We escaped from death in Syria. We escaped from death passing the Aegean sea. We want to live with dignity in Europe.
Our demands are the following:
· Open the boarding gates by affording us proper travel documents to enable us to travel abroad, inside European Union.
· Support the Syrian refugees who are blocked in Greece. Book ships to transfer them to the countries which have already announced that they are ready to accept them.
· Support Syrian refugees with full rights of refugee which include: regular salaries, shelter, food, health insurance, education, reunification of their families, and work permit.
We call the Greek government to solve this issue immediately.
We appeal to Greek Parliament to support our case.
We appeal to Greek people for solidarity to our demand for full asylum rights.
On November 17th, 2014 hundreds of refugees detained administratively in the pre-removal centre of Amygdaleza started to protest massively against the prolonged detention of more than 18 months, against the detention of dozens of minors and the detention conditions that amongst others recently led to the death of two detainees.
“They coop us up here like sheep and then don’t care anymore about us. (…)”
“There are persons detained 26 months. (…)”
“When we say ‘my stomach hurts’, they’d answer ‘my balls hurt’.”
Only on November 6th the 26-year-old Mohammed Asfak died of the consequences of beating by law enforcement officers in Corinth detention centre during one of the uprisings of migrants there 5-6 months ago. His injuries had not been taken care of adequately. He was only transferred to hospital after a break down. For 15 days he had been begging the police to bring him to the hospital as he had respiratory problems. When asking for medical aid, police even replied: “Die, we don’t care.” Only some days after this tragic incident, another detainee from Bangladesh died of lacking sufficient medical aid.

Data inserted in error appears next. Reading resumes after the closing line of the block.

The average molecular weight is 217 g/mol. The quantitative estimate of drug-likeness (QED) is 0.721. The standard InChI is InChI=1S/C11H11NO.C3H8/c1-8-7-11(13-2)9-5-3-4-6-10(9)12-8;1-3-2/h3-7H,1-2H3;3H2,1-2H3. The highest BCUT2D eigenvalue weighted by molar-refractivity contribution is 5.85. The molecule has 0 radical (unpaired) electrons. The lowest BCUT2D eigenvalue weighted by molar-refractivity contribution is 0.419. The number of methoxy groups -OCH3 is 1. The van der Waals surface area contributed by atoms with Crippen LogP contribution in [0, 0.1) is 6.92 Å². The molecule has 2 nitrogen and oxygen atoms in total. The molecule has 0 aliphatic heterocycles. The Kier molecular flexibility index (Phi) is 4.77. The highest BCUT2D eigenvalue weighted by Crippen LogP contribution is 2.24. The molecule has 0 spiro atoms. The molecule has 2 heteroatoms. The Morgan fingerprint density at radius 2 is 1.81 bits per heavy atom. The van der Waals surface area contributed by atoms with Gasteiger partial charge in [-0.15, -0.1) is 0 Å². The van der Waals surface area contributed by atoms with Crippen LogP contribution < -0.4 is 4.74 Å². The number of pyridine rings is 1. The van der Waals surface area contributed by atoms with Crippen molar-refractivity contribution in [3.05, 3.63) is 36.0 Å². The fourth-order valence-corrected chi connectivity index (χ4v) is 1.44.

Yesterday, on the third day of hunger strike the Movement against Racism and Fascist Threat (KEERFA) reported of 15 detainees who had been transferred to the hospital after fainting and 90% participation in the hunger strike. KEERFA furthermore said that the detainees chose to go on hunger strike on November 17 as a symbolic move because the particular date marks the 41st anniversary of the student uprising against the junta.
The Amygdaleza detention center is 10 kilometers away from Athens and it is supposed to hold 1,000 inmates. In October 2014, the number of detainees was 1,600. The facility has repeatedly come under serious criticism both due to the indefinite time of the detention of migrants and refugees, as well as the squalid conditions they are held in. Among the approximately 1,600 detainees are many vulnerable groups such as 15-year-old children, asylum seekers, de facto refugees such as Syrians and other nationalities whose deportation is not feasible according to UNHCR such as Eritreans. There are also persons with close relatives in other EU-member states awaiting family reunification, victims of torture who have never been identified by the authorities and sick persons.
“We will fight until freedom”, an underage refugee declared, who has been registered as adult.
... is like a “paper boat”. We chose this as a metaphor for what we want to create and for the situation of refugees and migrants in Greece. The paper boat is a folded boat able to swim – for a while. Then you have to build a new one to go on travelling. A paper boat is symbolic for the journey of life, vulnerable but in your own hands and to be recreated again and again. It is simple, but it carries many hopes and dreams. It can dance on a turbulent sea. It belongs to everybody. And it might become the small version – like a first draft – of a welcome-space.